Top medicine articles for July 2014

A collection of some interesting medical articles published recently:

Migraines Linked to Increased Risk of 'Silent Strokes'

Doctor’s Salaries Are Not the Big Cost - NYTimes -- "There is a startling secret behind America’s health care hierarchy: Physicians, the most highly trained members in the industry’s work force, are on average right in the middle of the compensation pack. That is because the biggest bucks are currently earned not through the delivery of care, but from overseeing the business of medicine.

The base pay of insurance executives, hospital executives and even hospital administrators often far outstrips doctors’ salaries: $584,000 on average for an insurance chief executive officer, $386,000 for a hospital C.E.O. and $237,000 for a hospital administrator, compared with $306,000 for a surgeon and $185,000 for a general doctor.

Among doctors, there is growing frustration over the army of businesspeople around them and the impact of administrative costs, which are reflected in inflated charges for medical services."

25% of US adults consult online physician-rating sites - Doctors Check Online Ratings From Patients and Make Changes. Online ratings "can be pretty brutal. However, part of being a physician now is having to deal with these.” "When we decided to quit ignoring it and embraced it, it totally changed the game" - WSJ

FDA Approves New Drug for Crohn Disease and UC: vedolizumab (Entyvio), an injectable monoclonal antibody. Vedolizumab, an integrin receptor antagonist

Interferon-free regimen with 3 drugs effective in Hep C with Cirrhosis (ABT-450/r–Ombitasvir, Dasabuvir, Ribavirin) -- Combination of nucleotide polymerase inhibitor sofosbuvir and antiviral ribavirin effective in HCV Genotypes 2 and 3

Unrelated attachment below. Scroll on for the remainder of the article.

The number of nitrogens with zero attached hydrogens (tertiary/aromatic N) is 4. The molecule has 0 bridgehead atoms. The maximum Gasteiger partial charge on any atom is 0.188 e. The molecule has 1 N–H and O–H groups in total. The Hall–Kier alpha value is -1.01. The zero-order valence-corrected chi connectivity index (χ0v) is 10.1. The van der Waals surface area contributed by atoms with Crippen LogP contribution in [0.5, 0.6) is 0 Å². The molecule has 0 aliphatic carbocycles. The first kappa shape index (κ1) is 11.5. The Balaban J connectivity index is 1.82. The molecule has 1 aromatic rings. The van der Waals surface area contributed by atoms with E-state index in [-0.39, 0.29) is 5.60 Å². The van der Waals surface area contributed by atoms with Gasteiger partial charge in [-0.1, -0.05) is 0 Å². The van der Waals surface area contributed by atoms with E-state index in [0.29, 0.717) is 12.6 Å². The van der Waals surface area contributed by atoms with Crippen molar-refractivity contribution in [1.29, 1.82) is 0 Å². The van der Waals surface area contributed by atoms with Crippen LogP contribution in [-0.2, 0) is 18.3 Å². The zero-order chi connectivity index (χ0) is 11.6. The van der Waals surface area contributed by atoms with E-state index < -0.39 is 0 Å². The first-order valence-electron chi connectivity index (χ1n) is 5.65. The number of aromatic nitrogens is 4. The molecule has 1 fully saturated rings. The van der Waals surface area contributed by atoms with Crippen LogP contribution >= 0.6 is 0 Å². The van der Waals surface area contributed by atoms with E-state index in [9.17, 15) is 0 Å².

The relative risk reduction of 20% in breast-cancer mortality associated with mammography comes at a price. Abolish Mammography Screening Programs, says the Swiss Medical Board. The report caused an uproar

In obese patients with uncontrolled DM2, intensive medical therapy plus bariatric surgery was better than drugs alone

First dialysis machine was made with aluminium from a bomber that was shot down and bits from an automobile engine

At least 10% of adults and nearly all children who receive renal-replacement therapy have an inherited kidney disease

Kidney disease in farming communities worldwide remains a mystery: heavy metals and pesticides? indigenous herbs? OTC pain killers? chronic dehydration?

Worldwide, chronic kidney disease affects 8—16% of population, number of deaths almost doubled in the past decade

The articles were selected from Twitter and my RSS subscriptions. Please feel free to send suggestions for articles to clinicalcases AT and you will receive acknowledgement in the next edition of this publication.

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